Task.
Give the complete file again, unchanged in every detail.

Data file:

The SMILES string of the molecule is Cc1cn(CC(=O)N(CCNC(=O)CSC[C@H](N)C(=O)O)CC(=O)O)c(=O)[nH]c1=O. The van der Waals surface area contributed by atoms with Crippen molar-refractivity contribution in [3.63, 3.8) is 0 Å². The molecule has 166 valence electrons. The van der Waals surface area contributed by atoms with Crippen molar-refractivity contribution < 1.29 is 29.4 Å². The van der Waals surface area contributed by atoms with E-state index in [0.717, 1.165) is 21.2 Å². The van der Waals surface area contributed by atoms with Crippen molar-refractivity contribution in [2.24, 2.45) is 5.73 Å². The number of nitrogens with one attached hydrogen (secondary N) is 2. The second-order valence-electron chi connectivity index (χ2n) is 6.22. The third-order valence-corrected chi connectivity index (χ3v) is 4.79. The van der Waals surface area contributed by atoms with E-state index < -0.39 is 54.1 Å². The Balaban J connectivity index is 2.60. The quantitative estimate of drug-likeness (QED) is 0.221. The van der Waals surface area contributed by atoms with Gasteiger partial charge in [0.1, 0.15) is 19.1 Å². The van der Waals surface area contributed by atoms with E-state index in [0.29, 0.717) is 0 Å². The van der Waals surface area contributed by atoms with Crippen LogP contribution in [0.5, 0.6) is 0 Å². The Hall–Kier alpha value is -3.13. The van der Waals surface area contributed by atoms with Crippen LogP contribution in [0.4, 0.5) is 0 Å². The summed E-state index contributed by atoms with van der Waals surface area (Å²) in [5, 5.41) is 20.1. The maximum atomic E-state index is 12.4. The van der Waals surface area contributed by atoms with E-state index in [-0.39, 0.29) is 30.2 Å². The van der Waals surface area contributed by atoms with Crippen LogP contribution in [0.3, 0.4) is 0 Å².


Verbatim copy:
The SMILES string of the molecule is Cc1cn(CC(=O)N(CCNC(=O)CSC[C@H](N)C(=O)O)CC(=O)O)c(=O)[nH]c1=O. The van der Waals surface area contributed by atoms with Crippen molar-refractivity contribution in [3.63, 3.8) is 0 Å². The molecule has 166 valence electrons. The van der Waals surface area contributed by atoms with Crippen molar-refractivity contribution < 1.29 is 29.4 Å². The van der Waals surface area contributed by atoms with E-state index in [0.717, 1.165) is 21.2 Å². The van der Waals surface area contributed by atoms with Crippen molar-refractivity contribution in [2.24, 2.45) is 5.73 Å². The number of nitrogens with one attached hydrogen (secondary N) is 2. The second-order valence-electron chi connectivity index (χ2n) is 6.22. The third-order valence-corrected chi connectivity index (χ3v) is 4.79. The van der Waals surface area contributed by atoms with E-state index < -0.39 is 54.1 Å². The Balaban J connectivity index is 2.60. The quantitative estimate of drug-likeness (QED) is 0.221. The van der Waals surface area contributed by atoms with Gasteiger partial charge in [0.1, 0.15) is 19.1 Å². The van der Waals surface area contributed by atoms with E-state index in [0.29, 0.717) is 0 Å². The van der Waals surface area contributed by atoms with Crippen LogP contribution in [0.5, 0.6) is 0 Å². The Hall–Kier alpha value is -3.13. The van der Waals surface area contributed by atoms with Crippen LogP contribution in [0.4, 0.5) is 0 Å². The summed E-state index contributed by atoms with van der Waals surface area (Å²) in [5, 5.41) is 20.1. The maximum atomic E-state index is 12.4. The van der Waals surface area contributed by atoms with E-state index in [-0.39, 0.29) is 30.2 Å². The van der Waals surface area contributed by atoms with Crippen LogP contribution in [0.3, 0.4) is 0 Å².